The second half of the film is animated and chronicles an animated cartoon character, the ‘V8 Imp’, overseeing a Ford Sudan assembling itself in stop motion animation; the stop motion is animated by Frank Goldman and is similar to the type of animation he would produce for Jam Handy following his departure from Audio Productions in 1935. The entire film features no narration and uses only Edwin Ludig’s triumphant score The Rhapsody In Steel to describe the images. Ludig, an overlooked but outstanding film composer, uses music inspired from Wagner, Beethoven, Rossini, Zamecnik theatrical cues, and even the sounds heard at the Ford Rouge River plant. According to the Ford Pavilion souvenir booklet and a review by Motion Picture Herald, Ludig spent several weeks in the Rouge River Plant composing the music score to give it an industrial sound reminisce of the factory.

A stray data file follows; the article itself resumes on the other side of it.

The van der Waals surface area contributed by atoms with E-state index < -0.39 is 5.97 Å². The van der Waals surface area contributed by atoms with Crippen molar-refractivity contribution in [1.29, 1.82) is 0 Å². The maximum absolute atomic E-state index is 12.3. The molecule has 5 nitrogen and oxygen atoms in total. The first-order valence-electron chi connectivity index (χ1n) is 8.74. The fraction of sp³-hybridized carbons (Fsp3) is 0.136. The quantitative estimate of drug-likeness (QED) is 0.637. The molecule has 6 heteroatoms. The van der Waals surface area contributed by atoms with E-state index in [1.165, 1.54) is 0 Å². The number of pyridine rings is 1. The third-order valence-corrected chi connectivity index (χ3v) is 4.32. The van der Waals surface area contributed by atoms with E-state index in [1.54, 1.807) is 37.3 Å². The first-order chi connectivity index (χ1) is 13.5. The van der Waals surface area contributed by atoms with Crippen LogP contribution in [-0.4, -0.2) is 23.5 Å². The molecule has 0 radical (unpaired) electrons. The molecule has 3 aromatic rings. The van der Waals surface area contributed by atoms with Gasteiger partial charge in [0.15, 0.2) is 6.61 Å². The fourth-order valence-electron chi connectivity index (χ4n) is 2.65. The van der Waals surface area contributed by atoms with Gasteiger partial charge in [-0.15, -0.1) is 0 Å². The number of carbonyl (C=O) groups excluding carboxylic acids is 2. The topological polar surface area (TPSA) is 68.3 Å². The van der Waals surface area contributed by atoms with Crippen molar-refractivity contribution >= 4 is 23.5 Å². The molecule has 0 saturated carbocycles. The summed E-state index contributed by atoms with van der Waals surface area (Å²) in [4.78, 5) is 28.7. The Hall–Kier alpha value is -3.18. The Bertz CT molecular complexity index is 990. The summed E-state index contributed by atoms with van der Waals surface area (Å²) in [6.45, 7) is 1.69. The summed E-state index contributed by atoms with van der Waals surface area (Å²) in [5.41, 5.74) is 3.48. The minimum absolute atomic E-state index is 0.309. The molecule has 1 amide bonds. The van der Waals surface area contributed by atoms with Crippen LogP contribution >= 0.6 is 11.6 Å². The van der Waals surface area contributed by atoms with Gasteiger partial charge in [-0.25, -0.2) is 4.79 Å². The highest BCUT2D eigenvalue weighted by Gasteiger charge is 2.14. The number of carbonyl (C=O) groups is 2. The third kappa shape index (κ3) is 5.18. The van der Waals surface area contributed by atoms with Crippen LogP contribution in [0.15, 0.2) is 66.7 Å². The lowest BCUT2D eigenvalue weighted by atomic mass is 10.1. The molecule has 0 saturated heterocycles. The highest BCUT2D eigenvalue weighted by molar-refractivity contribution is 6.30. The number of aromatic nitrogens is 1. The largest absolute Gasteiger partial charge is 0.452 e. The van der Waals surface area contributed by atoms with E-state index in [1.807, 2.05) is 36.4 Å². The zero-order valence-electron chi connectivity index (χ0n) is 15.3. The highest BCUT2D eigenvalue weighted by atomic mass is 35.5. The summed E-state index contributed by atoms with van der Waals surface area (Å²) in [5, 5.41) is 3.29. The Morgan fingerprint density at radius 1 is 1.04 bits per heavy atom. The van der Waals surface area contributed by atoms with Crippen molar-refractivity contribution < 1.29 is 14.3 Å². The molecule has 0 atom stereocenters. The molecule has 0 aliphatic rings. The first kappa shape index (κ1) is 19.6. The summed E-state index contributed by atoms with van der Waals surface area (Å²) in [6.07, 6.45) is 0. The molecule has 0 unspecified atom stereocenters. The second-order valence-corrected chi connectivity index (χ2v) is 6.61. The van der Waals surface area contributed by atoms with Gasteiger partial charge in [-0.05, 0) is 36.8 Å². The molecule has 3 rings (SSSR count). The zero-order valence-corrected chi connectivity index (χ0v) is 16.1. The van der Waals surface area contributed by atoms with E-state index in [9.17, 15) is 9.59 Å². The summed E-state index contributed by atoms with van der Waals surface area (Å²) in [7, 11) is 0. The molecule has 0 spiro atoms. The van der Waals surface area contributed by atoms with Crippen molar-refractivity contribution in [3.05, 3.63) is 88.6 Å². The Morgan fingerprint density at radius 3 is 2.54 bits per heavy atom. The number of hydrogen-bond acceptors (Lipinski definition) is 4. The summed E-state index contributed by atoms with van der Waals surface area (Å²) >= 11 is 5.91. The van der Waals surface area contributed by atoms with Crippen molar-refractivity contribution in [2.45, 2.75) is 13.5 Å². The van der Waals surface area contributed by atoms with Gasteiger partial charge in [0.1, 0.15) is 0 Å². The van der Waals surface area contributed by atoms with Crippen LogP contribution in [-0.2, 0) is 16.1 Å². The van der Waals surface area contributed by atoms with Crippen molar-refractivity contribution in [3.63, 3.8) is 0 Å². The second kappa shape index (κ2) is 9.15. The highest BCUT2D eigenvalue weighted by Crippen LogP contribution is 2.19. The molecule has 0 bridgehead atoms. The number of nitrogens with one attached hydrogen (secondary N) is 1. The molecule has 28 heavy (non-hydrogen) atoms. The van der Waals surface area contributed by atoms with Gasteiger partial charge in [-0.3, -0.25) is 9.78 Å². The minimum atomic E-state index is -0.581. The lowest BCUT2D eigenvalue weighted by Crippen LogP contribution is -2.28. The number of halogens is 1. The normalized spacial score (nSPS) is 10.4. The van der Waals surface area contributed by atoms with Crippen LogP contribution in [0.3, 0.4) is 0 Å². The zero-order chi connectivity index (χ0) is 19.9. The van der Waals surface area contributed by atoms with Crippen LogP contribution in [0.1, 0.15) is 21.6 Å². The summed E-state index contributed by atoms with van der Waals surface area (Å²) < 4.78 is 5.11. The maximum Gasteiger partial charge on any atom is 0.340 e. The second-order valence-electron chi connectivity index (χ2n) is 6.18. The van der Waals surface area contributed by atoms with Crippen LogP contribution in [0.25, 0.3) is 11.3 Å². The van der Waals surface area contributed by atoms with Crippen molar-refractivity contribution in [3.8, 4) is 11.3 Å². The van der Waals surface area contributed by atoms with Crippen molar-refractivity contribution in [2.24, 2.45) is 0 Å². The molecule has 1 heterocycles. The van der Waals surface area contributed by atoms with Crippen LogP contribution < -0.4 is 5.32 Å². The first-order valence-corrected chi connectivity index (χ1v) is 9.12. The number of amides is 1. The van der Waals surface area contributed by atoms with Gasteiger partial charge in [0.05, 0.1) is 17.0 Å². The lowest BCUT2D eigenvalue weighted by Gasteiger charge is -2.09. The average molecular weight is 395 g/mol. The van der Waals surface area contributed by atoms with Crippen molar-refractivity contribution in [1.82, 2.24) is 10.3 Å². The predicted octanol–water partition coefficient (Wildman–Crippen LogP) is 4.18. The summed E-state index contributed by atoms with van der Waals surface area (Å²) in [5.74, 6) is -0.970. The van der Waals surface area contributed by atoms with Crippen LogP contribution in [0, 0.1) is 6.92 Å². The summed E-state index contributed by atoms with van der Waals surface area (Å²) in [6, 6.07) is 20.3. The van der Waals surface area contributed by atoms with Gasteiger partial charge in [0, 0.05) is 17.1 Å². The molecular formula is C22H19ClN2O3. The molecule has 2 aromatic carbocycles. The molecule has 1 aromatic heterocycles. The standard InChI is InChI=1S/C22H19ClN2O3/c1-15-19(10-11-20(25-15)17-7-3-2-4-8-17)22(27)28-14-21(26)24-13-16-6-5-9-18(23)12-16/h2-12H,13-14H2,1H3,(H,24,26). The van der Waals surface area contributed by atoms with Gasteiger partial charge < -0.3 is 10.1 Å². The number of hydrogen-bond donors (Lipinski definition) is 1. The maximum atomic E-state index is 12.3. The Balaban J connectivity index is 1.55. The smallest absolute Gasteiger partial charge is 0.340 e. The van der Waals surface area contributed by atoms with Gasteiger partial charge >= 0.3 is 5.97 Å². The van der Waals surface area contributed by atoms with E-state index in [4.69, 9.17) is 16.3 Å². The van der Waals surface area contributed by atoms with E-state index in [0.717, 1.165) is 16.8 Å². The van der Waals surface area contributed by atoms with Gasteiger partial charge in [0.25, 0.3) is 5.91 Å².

The film received raved reviews from the World’s Fair showings and was highly applauded when it went into theatrical and non-theatrical release domestically and internationally, following the fair. Motion Picture Herald credited the production as the fair’s most popular film, while Film Daily praised it in their June 22nd, 1934 issue as “THE BEST industrial Picture they had ever seen”. With the ending of the 1933/34 Worlds Fair Rhapsody In Steel was released theatrically by the Ford Motor Company and also Al Bondy Incorporated (a distributor of industrial films and B-movies through the states rights system); The Al Bondy release was edited down to 15 minutes and included an additional scene that depicts the animation sequence being dreamed by a Ford worker. Despite the changes, the film still continued to be well received as can be seen with Film Daily’s review that described the Bondy release as a “distinct novelty and one that should create comment no matter where played” and praised Leo Lipp’s “unique and striking” cinematography.